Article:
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ransomware attacks: ETtech Explainer: Tracing ransomware’s path from floppy disks to crypto | #hacking | #cybersecurity | #infosec | #comptia | #pentest | #ransomware


India’s premier healthcare institution, All India Institute of Medical Sciences (AIIMS), was brought to its knees by a cyberattack on November 23, which crippled its systems and slowed the processing of patients.

The institution seemingly fell victim to a ransomware attack, a form of digital crime that is increasingly becoming more popular. According to multiple media reports, the attackers asked for a ransom of Rs 200 crore in bitcoin to free the data they had held hostage.

Ransomware attacks

Ransomware attacks are carried out by installing malware in the target computer, which encrypts valuable data in the system. Cybercriminals then demand a ransom – typically in cryptocurrency to ensure anonymity – to decrypt the data. Some kinds of ransomware malware don’t encrypt data, they simply lock down the target system to make it inaccessible.

Malware can find its way to the target computer system in a variety of ways, from phishing attacks to the use of untrusted applications and compromised WiFi networks.

ETtech

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Ransomware attacks have come a long way since the first such known attack in 1989. Called the ’AIDS Trojan’, it was installed on a floppy disk disguised as a document with information about the disease and sent to more than 20,000 people by a scientist named Joseph Popp.

More than 30 years later, ransomware attacks are now capable of crippling massive infrastructure projects such as the Colonial Pipeline in the US. The pipeline, which carries from Texas almost 45% of the fuel consumed on the east coast of the US, was targeted in a ransomware attack on May 7, 2021.

The attack resulted in panic buying of fuel at stations across the country. The Biden administration had to temporarily suspend the limits on the transportation of fuel via roads and railways. The Colonial Pipeline Company ended up paying the hackers $4.4 million in bitcoin.

Cybersecurity budgetsETtech

On December 13, 2020, Reuters reported about an attack on the US Treasury and Department of Commerce. It soon emerged that the attack had gone undetected for months, and had many more targets than initially reported.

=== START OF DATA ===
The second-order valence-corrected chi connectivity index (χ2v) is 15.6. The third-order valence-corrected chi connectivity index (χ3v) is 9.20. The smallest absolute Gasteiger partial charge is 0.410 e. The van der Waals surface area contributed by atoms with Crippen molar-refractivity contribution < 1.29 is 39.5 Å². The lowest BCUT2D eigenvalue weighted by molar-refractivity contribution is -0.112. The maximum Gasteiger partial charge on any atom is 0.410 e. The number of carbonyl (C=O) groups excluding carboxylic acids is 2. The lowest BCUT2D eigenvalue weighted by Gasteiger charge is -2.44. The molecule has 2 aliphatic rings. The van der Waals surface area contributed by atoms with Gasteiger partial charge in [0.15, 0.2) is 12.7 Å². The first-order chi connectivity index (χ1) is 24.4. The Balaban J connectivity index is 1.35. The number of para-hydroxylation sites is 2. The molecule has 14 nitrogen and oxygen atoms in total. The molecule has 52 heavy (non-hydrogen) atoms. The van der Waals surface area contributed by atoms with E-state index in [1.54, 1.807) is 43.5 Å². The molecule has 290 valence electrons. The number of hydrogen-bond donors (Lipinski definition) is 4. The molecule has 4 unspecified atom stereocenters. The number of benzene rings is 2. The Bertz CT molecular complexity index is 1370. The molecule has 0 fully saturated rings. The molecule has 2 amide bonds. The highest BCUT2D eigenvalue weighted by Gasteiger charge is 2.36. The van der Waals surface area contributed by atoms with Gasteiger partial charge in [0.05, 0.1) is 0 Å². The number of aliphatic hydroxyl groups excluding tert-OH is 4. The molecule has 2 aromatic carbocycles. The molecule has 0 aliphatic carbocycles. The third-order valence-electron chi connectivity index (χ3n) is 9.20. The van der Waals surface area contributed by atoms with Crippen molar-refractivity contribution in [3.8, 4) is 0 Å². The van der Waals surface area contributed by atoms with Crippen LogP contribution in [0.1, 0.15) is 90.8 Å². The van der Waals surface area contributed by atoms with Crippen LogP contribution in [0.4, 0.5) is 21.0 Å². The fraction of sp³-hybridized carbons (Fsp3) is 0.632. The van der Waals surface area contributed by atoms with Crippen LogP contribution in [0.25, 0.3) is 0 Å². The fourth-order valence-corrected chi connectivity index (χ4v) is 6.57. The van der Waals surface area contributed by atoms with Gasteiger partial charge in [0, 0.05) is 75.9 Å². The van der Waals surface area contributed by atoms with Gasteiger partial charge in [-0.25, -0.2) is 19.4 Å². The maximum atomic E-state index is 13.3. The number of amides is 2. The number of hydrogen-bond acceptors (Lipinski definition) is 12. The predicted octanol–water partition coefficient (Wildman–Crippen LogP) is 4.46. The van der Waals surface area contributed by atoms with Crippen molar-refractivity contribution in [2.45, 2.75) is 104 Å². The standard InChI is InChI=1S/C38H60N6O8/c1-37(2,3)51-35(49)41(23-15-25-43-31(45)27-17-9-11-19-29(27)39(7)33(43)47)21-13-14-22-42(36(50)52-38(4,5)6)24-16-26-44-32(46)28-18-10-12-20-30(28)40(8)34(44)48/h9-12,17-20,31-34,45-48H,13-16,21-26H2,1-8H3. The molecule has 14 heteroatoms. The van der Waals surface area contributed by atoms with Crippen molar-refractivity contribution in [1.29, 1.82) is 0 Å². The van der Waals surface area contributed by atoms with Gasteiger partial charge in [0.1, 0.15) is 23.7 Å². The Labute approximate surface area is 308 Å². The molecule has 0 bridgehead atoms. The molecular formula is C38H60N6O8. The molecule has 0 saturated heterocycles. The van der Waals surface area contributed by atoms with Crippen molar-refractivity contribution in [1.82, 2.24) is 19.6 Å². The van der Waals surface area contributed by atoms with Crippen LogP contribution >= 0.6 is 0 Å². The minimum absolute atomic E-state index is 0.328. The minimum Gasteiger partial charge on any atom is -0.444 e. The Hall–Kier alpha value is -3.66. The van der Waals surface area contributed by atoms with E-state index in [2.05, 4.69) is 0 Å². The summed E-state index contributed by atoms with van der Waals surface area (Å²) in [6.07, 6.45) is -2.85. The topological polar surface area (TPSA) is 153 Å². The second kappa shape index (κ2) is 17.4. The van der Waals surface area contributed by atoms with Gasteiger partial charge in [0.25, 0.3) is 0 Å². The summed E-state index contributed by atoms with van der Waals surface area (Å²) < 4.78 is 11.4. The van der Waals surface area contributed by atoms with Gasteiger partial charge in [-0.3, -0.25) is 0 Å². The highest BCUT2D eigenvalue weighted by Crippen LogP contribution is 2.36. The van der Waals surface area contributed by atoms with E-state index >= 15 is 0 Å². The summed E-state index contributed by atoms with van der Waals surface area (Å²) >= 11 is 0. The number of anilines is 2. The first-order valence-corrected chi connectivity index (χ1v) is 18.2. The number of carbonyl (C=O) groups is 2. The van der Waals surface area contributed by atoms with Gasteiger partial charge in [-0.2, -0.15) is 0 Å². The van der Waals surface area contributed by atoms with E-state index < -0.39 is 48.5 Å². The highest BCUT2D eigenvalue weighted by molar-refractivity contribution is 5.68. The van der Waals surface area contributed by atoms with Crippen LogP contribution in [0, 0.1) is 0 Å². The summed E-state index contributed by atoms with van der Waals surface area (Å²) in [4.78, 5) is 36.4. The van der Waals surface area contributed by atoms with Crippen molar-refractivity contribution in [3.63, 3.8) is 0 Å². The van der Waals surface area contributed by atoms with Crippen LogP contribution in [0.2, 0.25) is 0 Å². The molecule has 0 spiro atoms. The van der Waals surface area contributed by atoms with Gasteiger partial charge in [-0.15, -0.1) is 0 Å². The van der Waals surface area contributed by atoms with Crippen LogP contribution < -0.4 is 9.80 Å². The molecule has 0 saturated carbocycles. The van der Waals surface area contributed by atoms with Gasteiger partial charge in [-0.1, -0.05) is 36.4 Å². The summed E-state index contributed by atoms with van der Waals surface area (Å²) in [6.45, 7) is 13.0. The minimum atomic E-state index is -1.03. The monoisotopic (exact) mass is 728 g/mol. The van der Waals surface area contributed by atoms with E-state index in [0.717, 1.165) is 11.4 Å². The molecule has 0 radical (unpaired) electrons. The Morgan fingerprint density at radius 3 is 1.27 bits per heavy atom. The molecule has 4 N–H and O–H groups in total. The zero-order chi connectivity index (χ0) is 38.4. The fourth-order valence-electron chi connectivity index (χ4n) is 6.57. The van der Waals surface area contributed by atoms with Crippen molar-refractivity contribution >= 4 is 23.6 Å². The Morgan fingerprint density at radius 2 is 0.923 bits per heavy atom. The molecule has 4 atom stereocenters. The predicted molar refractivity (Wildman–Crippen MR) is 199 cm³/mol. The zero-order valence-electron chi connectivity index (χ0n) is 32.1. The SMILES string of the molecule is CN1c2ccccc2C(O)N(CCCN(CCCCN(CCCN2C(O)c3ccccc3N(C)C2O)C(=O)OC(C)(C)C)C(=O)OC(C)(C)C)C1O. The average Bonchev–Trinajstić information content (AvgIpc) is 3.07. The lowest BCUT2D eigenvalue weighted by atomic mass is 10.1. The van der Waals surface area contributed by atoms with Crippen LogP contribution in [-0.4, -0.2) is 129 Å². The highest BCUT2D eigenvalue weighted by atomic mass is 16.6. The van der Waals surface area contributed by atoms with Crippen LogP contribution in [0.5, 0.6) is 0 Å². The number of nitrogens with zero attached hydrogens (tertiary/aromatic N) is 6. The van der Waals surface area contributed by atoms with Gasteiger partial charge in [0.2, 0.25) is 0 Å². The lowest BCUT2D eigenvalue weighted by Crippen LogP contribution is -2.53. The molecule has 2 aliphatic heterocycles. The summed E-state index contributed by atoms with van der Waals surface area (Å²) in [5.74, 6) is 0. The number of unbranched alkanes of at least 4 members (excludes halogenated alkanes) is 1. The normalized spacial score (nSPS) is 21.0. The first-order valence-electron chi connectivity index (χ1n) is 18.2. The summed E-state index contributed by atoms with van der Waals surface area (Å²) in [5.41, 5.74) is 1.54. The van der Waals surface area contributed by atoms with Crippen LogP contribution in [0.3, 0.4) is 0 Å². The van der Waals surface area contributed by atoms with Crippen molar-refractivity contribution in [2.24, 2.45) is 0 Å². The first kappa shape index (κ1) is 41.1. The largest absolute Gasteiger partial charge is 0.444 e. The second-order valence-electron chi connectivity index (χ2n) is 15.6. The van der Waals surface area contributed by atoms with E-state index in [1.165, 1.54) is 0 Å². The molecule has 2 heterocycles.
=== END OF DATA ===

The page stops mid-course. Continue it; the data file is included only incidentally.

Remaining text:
Suspected to have been committed by a group backed by the Russian government, the attack hit organisations around the world, including several parts of the US federal government, leading to a series of data breaches.

Within days of its discovery, it was found to have targeted at least 200 organisations around the world, including NATO, the UK government, the European Parliament, and Microsoft.

Attacks on healthcare

AIIMS was not the first healthcare organisation to have fallen victim to a ransomware attack.

In one of the first known attacks on a major hospital in 2016, a ransomware called ‘Locky’ infected the Hollywood Presbyterian Medical Center in Los Angeles, California, holding its patient data for a ransom. The hospital ended up paying $17,000 to the attackers.

In one of the major cyberattacks of the last decade, a ransomware called Wannacry infiltrated thousands of systems running on Windows worldwide.

It also affected the UK’s National Health Services (NHS). Reportedly, over 70,000 computers and medical imagery machines were affected by the attack, bringing health services to a standstill.

Universal Health Services, the US healthcare provider, was also hit by a cyberattack in 2020, affecting over 250 of its healthcare facilities across the country.

India remains vulnerable

Back home, the safety of e-infrastructure in India remains a pressing concern. Exposing the country’s lack of preparedness against cyberattacks, Delhi’s Safdarjung Hospital was hit by a ransomware attack days after the attack on AIIMS.

Cybersecurity concern in IndiaETtech

India is especially prone to such attacks on health organisations as the country has no law mandating audits for healthcare systems, and no data protection law.

ET reported on December 5, citing experts, that
healthcare data breaches are likely to become more commonplace worldwide, and especially in India, where cyberattacks of all kinds have reportedly tripled in the past three years.

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